If you’ve not yet heard of Scandinavian Death Metalers Amon Amarth, then you are truly missing out on some damn good shit. In a day and age when music, no matter what genre, sort of begins to meld together, this “huge” quintet (these guys are literally big) is tearing up the world of “loud music” with their standalone Viking and Norse Mythology infused brand of Death Metal. In an effort to further spread this truly astounding music, the guys recently managed to jump aboard a huge North American (and Canadian) tour with Trivium and headliners Children of Bodom. Fortunately for me (and more importantly for all of you crazy fans out there) I manage to catch up with frontman Johan Hegg just after he finished singing his lungs out in Toronto; the second last show of the tour. Here’s what the “big friendly giant” (who I have unofficially dubbed Conan) had to say about the origins of the band and their unique content, the art of self-energizing on stage, and the band’s future plans.
Your latest offering, Fate of Norns no doubt boasts some differences from your previous work. Overall the songs sound stronger and the song-writing itself seems more complex. To what do you owe these positive and progressive changes?
Johan: I think you’re right. I mean this album definitely is more complex. The songs might not be as diverse as on Versus The World, which had lots of tempo differences and stuff like that, but it’s more like a melodic thing… like the way we put the songs together. All together, combined with the lyrics and all that stuff, it is more complex… the way all things come together. We also put a lot effort into the sound… to have the right sound for the type of songs that we were having on the album. That’s also one of the reasons why we made two mixes because… we made a mix and then we weren’t really happy with it, so we went back and made a new mix.
When you were writing this album where did you found your motivations? And what were some of the reasons why you got more complex in your song writing?
Johan: I think a lot stuff that was going on during Versus The World was really… we had a lot stuff going on through our heads and we just felt that you know… fuck everything! And it sort of emptied us you know? We put so much of our emotions into that album, it sort of emptied us. We were touring with that album and all that stuff and when we came back from that, we were sort of just feeling low. I don’t know why because Versus The World was really… I think it was like such a how do you say… it drained us. It was such a roller coaster. I mean it was going up, up, up, all the way. And then when it finally stopped going up, like when we stopped and said, “Alright let’s make a new album,” it went boom… down. We felt the pressure of making another good album and all that stuff. So a lot of the stuff that was going through our minds; Where do we go from here? What should we do? What’s in our future? What’s happening next? That’s also I guess, one of the reasons why the theme of the album is fate… I mean as the title suggests; Fate of Norns. A lot of stuff happened in our lives, both as musicians and as people which really changed a lot of things. And that’s one of the reasons why this album became darker, more melancholy, perhaps more melodies and stuff like that.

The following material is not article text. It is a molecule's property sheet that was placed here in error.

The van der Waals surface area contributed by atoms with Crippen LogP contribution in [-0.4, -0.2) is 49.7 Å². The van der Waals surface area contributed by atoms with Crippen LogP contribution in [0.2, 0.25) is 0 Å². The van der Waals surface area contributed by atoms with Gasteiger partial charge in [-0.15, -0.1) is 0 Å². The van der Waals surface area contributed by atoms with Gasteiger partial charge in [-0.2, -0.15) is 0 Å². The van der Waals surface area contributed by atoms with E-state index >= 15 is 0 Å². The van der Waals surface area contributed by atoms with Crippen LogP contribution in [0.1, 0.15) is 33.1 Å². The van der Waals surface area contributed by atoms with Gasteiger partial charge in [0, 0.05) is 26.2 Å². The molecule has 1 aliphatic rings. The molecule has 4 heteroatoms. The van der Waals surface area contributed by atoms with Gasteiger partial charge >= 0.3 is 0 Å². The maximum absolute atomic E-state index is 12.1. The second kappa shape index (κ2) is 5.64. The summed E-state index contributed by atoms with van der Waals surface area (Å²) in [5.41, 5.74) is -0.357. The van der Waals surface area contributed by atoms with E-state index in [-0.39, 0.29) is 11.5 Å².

Do you draw any of your musical influences from other Scandinavian bands in your area?
Johan: Not really. I mean the thing is what happens is a lot of times you go on tour, you play with bands such as Children of Bodom or like even Trivium which… I mean they’re good kids. I mean I don’t really like their brand of music, but they’re good kids and all that. But even if you don’t like the music, you still pick stuff up you know what I’m saying? And that’s how we always did it. You know, you hear stuff on the road. That’s because you work so closely with others. So every time we get off the road we have good ideas, new ideas, different ways to do stuff, and that’s one of the main inspirations for us to keep working.
So what about initial inspirations prior to the bands’ formation?
Johan: Well, it’s difficult to say. I mean if you compare the inspiration now, I mean that’s different from album to album pretty much. What really inspired us to form the band well… in a sense that’s probably better a question for Oli our guitar player. Because in a sense this band he started back in ’88 pretty much by himself. I mean not by himself, but with friends of his. And me and Ted joined in ’92 and then we changed some other members so Oli is the only original member left really. I know that musically he counts bands such as Mercyful Fate, Slayer, Motorhead, and DRI even as big influences. But also I know that just the other day he said in an interview that we did, that the reason he picked up the guitar and started playing the guitar was [Paul] “Ace” Frehley, so even KISS was in there.